Predicting advertising execution effectiveness: scale development and validation
|dc.identifier.citation||Woodside, A. 2016. Predicting advertising execution effectiveness: scale development and validation. European Journal of Marketing. 50: pp. 306-311.|
Purpose – This paper aims to present a commentary on the Armstrong et al. (2015) proposals to use checklists of Armstrong’s “advertising principles” to predict the effectiveness of alternative advertising executions and their tests of validity using paired ads with day-after recall scores. Design/methodology/approach – This paper discusses literature from anecdotal business journalism, cognitive science and behavioral economics that attempt to explain and accurately predict high-impact advertising. The commentary considers the value of using checklists and the relevancy complexity theory for examining whether or not checklists versus other tools are useful for accurately predicting advertising effectiveness. Findings – Anecdotal reports and scientific studies using true experiments support the practical benefits of advertising executives referring to advertising principles in the form of checklists when deciding which advertisement to run. Armstrong, Du, Green and Graefe (ADGG) provide a useful early warning tool that is useful for indicating ads that will not be effective, but their checklist method is unlikely to indicate which ads will have high impact. Researchers and executives should create and test the efficacy of configurations of content and design for identifying highly effective ads; testing should be done in clutter and using behavioroid measures (not seven-point scales); recall measures are inadequate proxies for behavior. Practical implications – By calling attention to the possibilities of using the persuasive advertising principles to test the ability to select specific ads that will most influence behavior such as purchases, ADGG offer a valuable contribution. Too often, advertisers and other decision makers ignore useful readily available information; creating tools useful for improving the quality of decision-making is missing in many marketing management contexts. ADGG indicate that such a tool is possible avoiding ads that are likely to be poor performing, advertising executions. Originality/value – This paper serves to emphasize the substantial value in using rigorous checklists as a step in making complex decisions such as advertising execution selections to avoid undesirable outcomes.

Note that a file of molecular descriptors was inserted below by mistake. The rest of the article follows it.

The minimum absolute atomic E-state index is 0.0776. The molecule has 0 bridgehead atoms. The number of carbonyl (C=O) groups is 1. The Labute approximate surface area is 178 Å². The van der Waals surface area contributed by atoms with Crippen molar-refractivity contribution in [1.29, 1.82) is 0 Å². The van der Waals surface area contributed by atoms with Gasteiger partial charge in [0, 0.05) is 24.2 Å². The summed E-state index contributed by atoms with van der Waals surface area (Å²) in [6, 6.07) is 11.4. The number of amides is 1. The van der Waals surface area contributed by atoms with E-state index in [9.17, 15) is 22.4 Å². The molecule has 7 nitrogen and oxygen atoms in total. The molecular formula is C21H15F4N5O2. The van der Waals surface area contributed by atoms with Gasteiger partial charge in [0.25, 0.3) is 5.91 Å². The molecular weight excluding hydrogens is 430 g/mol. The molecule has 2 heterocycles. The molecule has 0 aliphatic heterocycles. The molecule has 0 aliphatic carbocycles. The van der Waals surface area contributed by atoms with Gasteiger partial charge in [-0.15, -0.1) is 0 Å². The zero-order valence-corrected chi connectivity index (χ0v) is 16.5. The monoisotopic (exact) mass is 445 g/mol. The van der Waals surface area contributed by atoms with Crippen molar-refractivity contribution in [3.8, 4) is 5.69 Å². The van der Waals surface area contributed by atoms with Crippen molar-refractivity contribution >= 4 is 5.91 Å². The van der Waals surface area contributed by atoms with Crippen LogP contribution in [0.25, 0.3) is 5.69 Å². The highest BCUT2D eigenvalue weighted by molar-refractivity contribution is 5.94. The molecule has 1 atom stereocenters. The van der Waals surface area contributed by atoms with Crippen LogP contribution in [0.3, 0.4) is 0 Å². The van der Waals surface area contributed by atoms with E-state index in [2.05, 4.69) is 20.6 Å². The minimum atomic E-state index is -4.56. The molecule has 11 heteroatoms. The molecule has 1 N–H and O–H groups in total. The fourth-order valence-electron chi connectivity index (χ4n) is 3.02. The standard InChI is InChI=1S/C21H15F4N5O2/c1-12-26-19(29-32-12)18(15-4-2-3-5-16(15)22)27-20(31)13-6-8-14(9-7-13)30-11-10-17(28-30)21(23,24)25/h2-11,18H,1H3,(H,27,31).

|dc.title||Predicting advertising execution effectiveness: scale development and validation|
|dcterms.source.title||European Journal of Marketing|
|curtin.department||School of Marketing|
|curtin.accessStatus||Fulltext not available|
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